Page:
An interesting look at what director Olivier Dahan and his team went through in order to make this movie. There is nothing small about what they were trying to accomplish or the scope of the film. I was very impressed not only with the skeleton crew that he seemed to work with, but with the ability that these guys have to stretch the budget and make these epic looking films. I may be a little quick in my judgment, but I think Mr. Dahan is someone who is going to be making films on our shores very soon. This guy is like a cross between Peter Jackson and David Fincher.

5 Behind the Scenes Featurettes

Broken up into lighting, weapons, design, corpses and sound design I was rather impressed with the breadth of material for by what all accounts just seems like a “straight to video” movie. I found it interesting learning about how these things were done, and I was taken with the passion that it seems everyone brings to the project. The people making this movie seem like they are on a mission. That there are big ideas and subjects that they are trying to get across, all while making this as entertaining a movie as possible. If that isn’t a tightrope then I have no idea what is.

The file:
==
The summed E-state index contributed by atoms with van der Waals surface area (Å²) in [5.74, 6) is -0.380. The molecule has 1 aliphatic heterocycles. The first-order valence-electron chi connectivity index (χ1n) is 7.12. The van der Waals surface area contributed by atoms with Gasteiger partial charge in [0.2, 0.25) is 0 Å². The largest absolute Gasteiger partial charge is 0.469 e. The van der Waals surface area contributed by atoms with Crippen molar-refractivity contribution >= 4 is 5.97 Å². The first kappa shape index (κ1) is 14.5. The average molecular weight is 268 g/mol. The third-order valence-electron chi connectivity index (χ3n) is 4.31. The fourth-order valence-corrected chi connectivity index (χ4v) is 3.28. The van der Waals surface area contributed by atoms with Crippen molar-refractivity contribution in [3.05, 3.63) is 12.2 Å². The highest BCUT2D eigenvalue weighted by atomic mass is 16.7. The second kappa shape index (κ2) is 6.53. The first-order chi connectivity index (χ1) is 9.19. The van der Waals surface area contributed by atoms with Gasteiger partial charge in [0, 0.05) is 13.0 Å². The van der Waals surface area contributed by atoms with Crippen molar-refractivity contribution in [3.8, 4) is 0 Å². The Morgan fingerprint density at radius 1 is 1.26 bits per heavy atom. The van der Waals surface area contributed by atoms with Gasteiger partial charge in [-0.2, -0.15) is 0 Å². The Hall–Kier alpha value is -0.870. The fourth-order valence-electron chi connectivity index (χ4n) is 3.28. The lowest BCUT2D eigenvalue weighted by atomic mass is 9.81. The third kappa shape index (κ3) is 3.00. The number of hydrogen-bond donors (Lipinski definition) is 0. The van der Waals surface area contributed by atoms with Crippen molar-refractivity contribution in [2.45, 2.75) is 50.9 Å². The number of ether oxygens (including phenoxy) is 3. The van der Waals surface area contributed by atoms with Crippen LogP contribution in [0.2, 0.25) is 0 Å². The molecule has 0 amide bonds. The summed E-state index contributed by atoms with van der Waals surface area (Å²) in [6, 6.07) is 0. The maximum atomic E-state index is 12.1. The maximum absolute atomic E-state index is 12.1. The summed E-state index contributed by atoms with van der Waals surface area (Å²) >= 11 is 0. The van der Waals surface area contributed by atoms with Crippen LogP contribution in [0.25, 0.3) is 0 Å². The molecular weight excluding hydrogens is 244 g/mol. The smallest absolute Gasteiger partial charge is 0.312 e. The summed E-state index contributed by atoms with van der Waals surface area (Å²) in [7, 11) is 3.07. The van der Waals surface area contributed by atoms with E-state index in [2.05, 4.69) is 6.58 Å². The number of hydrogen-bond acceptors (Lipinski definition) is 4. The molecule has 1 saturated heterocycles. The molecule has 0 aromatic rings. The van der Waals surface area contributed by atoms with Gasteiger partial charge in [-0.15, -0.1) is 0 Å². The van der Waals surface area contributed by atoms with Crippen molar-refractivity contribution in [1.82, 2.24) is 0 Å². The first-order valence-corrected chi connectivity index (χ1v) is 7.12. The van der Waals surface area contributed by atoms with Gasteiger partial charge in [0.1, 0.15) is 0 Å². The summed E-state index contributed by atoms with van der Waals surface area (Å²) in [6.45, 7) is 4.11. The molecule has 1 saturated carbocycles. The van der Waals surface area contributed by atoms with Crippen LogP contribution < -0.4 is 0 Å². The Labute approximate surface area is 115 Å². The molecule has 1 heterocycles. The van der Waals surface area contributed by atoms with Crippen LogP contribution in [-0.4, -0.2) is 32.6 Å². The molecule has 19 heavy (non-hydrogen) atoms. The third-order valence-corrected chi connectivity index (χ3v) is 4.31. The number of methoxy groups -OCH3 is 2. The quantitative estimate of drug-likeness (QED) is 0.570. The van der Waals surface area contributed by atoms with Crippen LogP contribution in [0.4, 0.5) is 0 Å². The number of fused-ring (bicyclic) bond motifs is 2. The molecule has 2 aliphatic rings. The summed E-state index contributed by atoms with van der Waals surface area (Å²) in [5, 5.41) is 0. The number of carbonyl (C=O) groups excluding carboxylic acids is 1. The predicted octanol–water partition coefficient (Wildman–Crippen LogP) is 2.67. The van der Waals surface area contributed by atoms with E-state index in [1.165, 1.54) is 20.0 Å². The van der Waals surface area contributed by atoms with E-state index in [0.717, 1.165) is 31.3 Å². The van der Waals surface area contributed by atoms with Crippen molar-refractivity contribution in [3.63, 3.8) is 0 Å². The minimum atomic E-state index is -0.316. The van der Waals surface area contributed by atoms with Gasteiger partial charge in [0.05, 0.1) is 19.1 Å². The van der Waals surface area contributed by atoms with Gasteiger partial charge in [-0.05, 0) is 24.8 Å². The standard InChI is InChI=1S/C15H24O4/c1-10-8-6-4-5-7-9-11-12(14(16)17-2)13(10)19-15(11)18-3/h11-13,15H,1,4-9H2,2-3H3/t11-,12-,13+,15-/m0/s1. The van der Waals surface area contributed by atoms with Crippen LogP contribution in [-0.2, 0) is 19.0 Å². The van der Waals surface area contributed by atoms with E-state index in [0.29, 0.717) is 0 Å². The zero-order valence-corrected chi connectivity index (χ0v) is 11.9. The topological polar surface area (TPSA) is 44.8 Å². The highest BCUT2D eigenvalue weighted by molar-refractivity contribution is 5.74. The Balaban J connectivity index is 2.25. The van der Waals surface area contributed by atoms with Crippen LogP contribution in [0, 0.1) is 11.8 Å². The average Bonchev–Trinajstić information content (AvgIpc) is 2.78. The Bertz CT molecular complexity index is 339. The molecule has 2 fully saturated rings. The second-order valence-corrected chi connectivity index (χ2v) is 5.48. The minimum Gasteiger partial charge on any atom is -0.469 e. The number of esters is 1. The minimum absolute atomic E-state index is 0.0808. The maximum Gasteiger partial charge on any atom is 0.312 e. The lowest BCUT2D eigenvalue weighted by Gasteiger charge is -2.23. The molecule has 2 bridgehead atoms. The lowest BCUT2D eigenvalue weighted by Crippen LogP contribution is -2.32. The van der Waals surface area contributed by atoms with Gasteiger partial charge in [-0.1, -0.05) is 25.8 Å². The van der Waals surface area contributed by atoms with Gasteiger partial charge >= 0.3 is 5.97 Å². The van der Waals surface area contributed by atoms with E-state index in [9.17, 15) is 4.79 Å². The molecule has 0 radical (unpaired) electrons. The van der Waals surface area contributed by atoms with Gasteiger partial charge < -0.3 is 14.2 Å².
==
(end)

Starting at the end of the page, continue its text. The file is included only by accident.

Presented in 2.35:1 anamorphic widescreen. I don’t know what the budget for this movie was, but it looks phenomenal. Every aspect of this darkly told tale is richly textured, with a lush almost noir-like quality. I was particularly impressed because having never heard of this movie or the first one, I had no idea what to expect. Nothing to base my judgment or thoughts on. I have done some searching around on the World Wide Internet and it seems like, as with most sequels, the fans liked the first movie better. As I am not a fan and no nothing about these movies, I take solace in the fact that with no frame of reference I was tossed into this “Crimson world” and I ended up liking this film a whole lot. I usually don’t go for such darkly toned pictures, with such darkly drawn characters but there was something about this movie. The scope, the breadth and depth of the piece just spoke to me in such way that I don’t think it matters that I didn’t see the first film.